If you can’t stop the noise because you work in a noisy environment, then shield your ears against it. Protective devices include acoustic earplugs or muffs. Some potential ear problems are not as obvious as loud noises. In the next section, you will learn how to prevent some other, less obvious, ear problems.

Decibel Levels

Here are decibel levels of some common everyday sounds:

Jet engine (at 100 feet): 130
Jackhammer: 120
Rock concert: 100
Truck (at 16 feet): 90
Vacuum cleaner: 75
Noisy restaurant: 70
Normal conversation: 60
Interior of typical urban home: 50
Suburban street without traffic: 40
Whisper: 30
Rustle of leaves: 10

Preventing Ear Problems

Here are some tips for avoiding some typical ear problems.

Swimmer’s Ear

Warm, sunny days on the beach are fun. Coping with swimmer’s ear is not — nor is it inevitable.

Swimmer’s ear (called otitis externa) is an infection of the outer ear canal, usually caused by common bacteria, sometimes by a fungus. The condition can crop up when bacteria nestle into an outer ear canal that is warm and moist — conditions bacteria love. Being in the water a lot not only creates those conditions, but it tends to wash away the natural oily, waxy substance that normally lines and protects the ear canal. Bacteria can then get the upper hand, and you get an infection.

Actually, other activities besides swimming can trigger a case of otitis externa. For instance, water can be left in your ear after taking a shower. Or water may not be involved at all: Poking around with a bobby pin or cotton-tipped swab can scratch the delicate skin in the ear canal and break down the barrier against bacteria.

Whatever the cause, swimmer’s ear usually starts with an itching or tingling in the ear. Resist the urge to scratch; that will make the problem worse. In more severe cases, you may experience pain and discharge, or even have some hearing loss due to swelling of the ear canal. One way to tell if the infection is in the outer ear — and not deeper inside — is if your ear hurts when you gently pull on it and wiggle it.

But swimmer’s ear isn’t an inevitable outcome of a day at the pool or beach. Here are a few simple preventive measures:

Avoid swimming in dirty water where there will be more bacteria.

Don’t let the water sit in your ear. Usually you can feel it swishing around in there. Shake the water out after a shower or swim.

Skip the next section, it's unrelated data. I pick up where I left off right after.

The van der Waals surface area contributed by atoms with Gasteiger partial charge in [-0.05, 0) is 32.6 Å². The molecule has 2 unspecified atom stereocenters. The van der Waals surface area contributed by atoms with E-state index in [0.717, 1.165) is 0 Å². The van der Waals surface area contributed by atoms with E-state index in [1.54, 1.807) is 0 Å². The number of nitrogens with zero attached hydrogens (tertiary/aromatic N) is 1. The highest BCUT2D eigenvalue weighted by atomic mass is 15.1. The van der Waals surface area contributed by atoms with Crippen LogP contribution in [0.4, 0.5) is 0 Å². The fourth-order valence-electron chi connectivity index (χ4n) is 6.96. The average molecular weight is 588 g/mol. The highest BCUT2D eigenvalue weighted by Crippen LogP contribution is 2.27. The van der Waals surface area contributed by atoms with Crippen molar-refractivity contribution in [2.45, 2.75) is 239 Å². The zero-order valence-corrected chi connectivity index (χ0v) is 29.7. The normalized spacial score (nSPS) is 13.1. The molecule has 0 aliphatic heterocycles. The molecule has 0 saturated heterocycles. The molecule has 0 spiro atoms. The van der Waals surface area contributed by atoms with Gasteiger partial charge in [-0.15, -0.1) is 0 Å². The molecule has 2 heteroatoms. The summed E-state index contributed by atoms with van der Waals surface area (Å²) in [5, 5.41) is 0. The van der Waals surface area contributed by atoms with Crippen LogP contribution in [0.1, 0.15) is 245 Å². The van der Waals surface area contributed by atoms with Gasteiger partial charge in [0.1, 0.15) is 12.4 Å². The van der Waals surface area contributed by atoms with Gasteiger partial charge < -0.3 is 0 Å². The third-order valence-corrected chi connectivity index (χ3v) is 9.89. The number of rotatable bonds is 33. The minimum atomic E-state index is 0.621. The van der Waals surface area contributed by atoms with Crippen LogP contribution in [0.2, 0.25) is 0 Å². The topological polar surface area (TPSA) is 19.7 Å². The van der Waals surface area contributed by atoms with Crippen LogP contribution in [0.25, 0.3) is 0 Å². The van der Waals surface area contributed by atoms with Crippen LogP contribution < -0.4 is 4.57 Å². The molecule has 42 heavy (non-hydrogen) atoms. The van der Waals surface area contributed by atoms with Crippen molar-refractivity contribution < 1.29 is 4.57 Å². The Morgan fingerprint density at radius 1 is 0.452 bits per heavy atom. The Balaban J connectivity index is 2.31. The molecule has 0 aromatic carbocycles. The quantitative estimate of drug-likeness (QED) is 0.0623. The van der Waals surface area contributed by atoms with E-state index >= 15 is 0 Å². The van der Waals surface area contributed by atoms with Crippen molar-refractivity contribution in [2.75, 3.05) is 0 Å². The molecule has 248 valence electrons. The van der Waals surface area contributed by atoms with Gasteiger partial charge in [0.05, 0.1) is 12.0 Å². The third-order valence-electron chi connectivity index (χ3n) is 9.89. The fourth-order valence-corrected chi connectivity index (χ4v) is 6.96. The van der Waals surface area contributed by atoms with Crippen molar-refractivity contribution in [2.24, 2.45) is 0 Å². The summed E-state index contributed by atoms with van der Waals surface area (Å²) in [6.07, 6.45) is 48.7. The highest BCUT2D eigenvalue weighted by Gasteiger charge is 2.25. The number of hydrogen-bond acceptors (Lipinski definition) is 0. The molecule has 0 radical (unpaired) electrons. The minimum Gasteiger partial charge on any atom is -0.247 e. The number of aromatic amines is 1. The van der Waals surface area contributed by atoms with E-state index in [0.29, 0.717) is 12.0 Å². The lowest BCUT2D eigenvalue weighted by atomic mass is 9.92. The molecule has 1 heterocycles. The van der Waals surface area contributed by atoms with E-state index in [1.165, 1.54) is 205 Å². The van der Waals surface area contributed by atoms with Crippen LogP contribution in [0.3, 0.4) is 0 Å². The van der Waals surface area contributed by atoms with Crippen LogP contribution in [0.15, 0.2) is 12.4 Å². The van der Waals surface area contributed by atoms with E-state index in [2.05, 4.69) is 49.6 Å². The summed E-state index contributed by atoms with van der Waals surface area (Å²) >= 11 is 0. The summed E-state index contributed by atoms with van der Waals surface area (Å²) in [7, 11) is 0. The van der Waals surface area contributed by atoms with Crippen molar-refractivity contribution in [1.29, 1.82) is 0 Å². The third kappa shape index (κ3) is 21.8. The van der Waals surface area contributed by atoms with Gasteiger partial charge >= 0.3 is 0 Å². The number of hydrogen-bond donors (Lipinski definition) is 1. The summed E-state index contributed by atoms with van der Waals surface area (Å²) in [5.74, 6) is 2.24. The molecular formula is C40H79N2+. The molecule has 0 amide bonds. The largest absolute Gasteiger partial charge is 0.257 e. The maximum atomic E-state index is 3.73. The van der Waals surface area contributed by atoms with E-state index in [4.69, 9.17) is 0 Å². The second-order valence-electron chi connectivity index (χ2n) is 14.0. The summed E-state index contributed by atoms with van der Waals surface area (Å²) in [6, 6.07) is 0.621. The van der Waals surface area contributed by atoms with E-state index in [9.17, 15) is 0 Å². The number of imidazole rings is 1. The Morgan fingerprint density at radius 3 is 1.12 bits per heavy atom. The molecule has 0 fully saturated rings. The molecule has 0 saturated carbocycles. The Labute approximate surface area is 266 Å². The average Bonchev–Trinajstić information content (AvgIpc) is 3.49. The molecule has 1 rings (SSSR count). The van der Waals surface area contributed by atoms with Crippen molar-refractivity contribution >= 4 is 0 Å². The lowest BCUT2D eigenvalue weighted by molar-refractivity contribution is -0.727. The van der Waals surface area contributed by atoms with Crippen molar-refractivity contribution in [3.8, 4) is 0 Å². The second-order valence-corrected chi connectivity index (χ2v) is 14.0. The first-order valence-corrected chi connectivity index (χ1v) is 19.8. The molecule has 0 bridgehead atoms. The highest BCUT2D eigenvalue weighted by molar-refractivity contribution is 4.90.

Use over-the-counter antiseptic ear drops if you’re a frequent swimmer to prevent infections from occurring. Or whip up an antiseptic mixture of your own using equal amounts of rubbing alcohol and white vinegar. Don’t do this if your eardrum is not completely intact. Check with your doctor before using this technique to be sure it’s safe for you.

Use a swimming cap to keep the water out.

Don’t poke around in your outer ears with anything. Doing so will remove nature’s protection against bacteria.

People with diabetes can develop a particularly severe form of otitis externa called malignant otitis externa. These patients need to seek medical attention as soon as possible.

Regular Maintenance

Checkups: Most people only get their ears checked when they’re bothered by them. There may be nothing wrong with that. Hard and fast rules don’t exist on how often to get a hearing exam, but there are a couple points to keep in mind.

If you work in a noisy environment, have your ears examined at least annually. Children also should have their ears checked regularly, especially young children who may not be able to verbalize any discomfort they’re feeling. Testing of infants is also crucial; otherwise problems may not be discovered until the child fails to learn to talk.

Cleaning: Contrary to what many people think, most of the time it’s best to just leave earwax alone. It’s in your ear for a good reason: to trap dust, bacteria, and other particles that might cause injury, irritation, or infection.

Sometimes, however, earwax builds up. Even so, ears are self-cleaning for the most part. Jaw movements when you eat and talk eventually push wax to the outer ear, where you can easily remove it by wiping with a damp piece of cotton.